Review: Laurel Halo's latest release was apparently inspired by her recent film score work for Amsterdam-based arts collective Metahaven. Certainly, it's a largely becalmed and beguiling collection, experimental in ethos but also cinematic in tone. It contains a sextet of instrumental pieces that vary in style and tone from the loopy, otherworldly creepiness of "The Sick Mind" and droning "Supine", where ambient chords and manipulated cello notes combine to create a druggy soundscape, to the slowly unfurling, widescreen epics that open and close the mini-album. These, particularly "Raw Silk Uncut Wood" are intensely picturesque and beautiful, with Halo subtly shifting between epic ambient passages and the kind of sweeping, string-laden musical movements that mark out the finest cinematic compositions.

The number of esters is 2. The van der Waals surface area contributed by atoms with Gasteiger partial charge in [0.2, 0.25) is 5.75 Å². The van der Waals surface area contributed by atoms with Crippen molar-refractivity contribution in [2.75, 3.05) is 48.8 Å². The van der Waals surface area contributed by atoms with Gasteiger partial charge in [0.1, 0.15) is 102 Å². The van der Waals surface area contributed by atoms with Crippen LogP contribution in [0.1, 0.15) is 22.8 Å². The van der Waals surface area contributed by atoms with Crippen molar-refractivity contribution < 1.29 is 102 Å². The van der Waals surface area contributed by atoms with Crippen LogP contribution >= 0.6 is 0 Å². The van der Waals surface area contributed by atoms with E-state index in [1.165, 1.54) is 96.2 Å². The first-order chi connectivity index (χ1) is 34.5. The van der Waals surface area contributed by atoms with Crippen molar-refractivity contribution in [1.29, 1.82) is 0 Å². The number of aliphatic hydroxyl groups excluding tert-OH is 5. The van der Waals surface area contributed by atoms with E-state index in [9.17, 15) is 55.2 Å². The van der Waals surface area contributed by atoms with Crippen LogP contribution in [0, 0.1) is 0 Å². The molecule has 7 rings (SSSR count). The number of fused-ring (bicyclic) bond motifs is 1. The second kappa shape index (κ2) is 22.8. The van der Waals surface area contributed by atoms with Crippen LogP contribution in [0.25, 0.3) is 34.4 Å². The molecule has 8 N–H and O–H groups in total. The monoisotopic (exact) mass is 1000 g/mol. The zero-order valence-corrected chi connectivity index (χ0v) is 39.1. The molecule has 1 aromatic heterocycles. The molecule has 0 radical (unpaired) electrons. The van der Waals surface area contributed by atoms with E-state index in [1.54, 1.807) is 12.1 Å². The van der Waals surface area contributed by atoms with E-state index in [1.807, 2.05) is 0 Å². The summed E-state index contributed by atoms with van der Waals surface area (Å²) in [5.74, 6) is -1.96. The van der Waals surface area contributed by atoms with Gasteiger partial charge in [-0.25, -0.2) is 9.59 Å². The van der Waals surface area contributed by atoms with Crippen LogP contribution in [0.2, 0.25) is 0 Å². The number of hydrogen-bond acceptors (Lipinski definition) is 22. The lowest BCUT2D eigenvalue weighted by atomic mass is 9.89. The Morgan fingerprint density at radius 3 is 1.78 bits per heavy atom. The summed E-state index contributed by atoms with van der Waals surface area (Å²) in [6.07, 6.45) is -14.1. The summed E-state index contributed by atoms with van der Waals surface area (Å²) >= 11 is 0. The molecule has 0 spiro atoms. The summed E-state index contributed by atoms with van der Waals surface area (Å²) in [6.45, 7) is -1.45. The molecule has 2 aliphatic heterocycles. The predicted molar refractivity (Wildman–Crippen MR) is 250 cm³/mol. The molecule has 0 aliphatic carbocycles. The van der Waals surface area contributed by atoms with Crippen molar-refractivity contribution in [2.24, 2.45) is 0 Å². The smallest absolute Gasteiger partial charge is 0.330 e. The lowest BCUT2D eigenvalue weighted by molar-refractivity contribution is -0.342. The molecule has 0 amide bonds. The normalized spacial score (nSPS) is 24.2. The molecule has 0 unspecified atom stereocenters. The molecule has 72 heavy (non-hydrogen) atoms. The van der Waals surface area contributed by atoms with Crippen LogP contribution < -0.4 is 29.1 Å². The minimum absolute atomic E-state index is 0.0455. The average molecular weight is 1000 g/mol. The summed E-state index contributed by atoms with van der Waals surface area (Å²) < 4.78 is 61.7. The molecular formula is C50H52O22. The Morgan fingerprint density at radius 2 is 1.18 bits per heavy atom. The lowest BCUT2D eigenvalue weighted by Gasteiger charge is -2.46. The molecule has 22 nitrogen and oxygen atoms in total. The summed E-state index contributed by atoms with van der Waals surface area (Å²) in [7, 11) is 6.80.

Review: Belgian sound designer Yves De May has always operated on the fringes of techno and ambient. Ever since his debut on Sandwell District, this guy has been one of our favourite artists within the more experimental side of electronic music, and this third LP from the man himself comes courtesy of Latency, an excellent imprint for all things loose and sparse. As you'd imagine, the sounds on Bleak Comfort are shaped by emotion rather than functionality, meaning that the movement and arrangement of the tunes is created through cinematic waves of synths rather than pure beats. "Bleak Comfort" itself is a great example, where sporadic clicks and bleeps form intricate patterns or sounds that would fit perfectly into most techno-centric sets; this is the most relevant form of techno as of August 2018. Don't miss it. Quality-assured.